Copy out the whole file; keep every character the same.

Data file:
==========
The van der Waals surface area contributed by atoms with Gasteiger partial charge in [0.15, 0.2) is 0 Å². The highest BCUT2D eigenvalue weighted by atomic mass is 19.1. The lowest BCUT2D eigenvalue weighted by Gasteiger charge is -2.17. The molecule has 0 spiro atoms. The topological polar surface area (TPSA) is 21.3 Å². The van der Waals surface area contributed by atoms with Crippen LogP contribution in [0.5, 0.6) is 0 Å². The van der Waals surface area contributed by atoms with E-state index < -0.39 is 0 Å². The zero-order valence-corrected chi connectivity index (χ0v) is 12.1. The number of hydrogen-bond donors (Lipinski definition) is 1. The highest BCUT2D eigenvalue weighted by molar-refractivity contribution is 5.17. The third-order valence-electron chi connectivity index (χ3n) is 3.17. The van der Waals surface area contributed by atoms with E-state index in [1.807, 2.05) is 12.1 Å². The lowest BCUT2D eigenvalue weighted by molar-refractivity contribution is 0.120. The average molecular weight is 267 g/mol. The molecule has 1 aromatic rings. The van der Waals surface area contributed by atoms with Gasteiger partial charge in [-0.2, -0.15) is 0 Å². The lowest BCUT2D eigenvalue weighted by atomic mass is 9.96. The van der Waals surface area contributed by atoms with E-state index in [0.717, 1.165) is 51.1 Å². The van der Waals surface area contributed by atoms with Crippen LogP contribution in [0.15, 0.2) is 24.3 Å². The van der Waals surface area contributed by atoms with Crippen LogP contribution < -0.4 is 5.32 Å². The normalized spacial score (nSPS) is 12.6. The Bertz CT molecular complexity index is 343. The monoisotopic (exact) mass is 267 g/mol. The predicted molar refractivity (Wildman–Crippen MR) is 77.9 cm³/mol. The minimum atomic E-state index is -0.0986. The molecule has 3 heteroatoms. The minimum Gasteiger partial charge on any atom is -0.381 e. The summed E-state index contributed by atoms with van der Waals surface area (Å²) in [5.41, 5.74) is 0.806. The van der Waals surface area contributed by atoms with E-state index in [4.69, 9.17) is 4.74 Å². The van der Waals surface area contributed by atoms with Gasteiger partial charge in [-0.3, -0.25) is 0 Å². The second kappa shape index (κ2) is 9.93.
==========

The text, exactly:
The van der Waals surface area contributed by atoms with Gasteiger partial charge in [0.15, 0.2) is 0 Å². The highest BCUT2D eigenvalue weighted by atomic mass is 19.1. The lowest BCUT2D eigenvalue weighted by Gasteiger charge is -2.17. The molecule has 0 spiro atoms. The topological polar surface area (TPSA) is 21.3 Å². The van der Waals surface area contributed by atoms with Crippen LogP contribution in [0.5, 0.6) is 0 Å². The van der Waals surface area contributed by atoms with E-state index < -0.39 is 0 Å². The zero-order valence-corrected chi connectivity index (χ0v) is 12.1. The number of hydrogen-bond donors (Lipinski definition) is 1. The highest BCUT2D eigenvalue weighted by molar-refractivity contribution is 5.17. The third-order valence-electron chi connectivity index (χ3n) is 3.17. The van der Waals surface area contributed by atoms with E-state index in [1.807, 2.05) is 12.1 Å². The lowest BCUT2D eigenvalue weighted by molar-refractivity contribution is 0.120. The average molecular weight is 267 g/mol. The molecule has 1 aromatic rings. The van der Waals surface area contributed by atoms with Gasteiger partial charge in [-0.2, -0.15) is 0 Å². The lowest BCUT2D eigenvalue weighted by atomic mass is 9.96. The van der Waals surface area contributed by atoms with E-state index in [0.717, 1.165) is 51.1 Å². The van der Waals surface area contributed by atoms with Crippen LogP contribution in [0.15, 0.2) is 24.3 Å². The van der Waals surface area contributed by atoms with Crippen LogP contribution < -0.4 is 5.32 Å². The normalized spacial score (nSPS) is 12.6. The Bertz CT molecular complexity index is 343. The monoisotopic (exact) mass is 267 g/mol. The predicted molar refractivity (Wildman–Crippen MR) is 77.9 cm³/mol. The minimum atomic E-state index is -0.0986. The molecule has 3 heteroatoms. The minimum Gasteiger partial charge on any atom is -0.381 e. The summed E-state index contributed by atoms with van der Waals surface area (Å²) in [5.41, 5.74) is 0.806. The van der Waals surface area contributed by atoms with E-state index in [4.69, 9.17) is 4.74 Å². The van der Waals surface area contributed by atoms with Gasteiger partial charge in [-0.3, -0.25) is 0 Å². The second kappa shape index (κ2) is 9.93.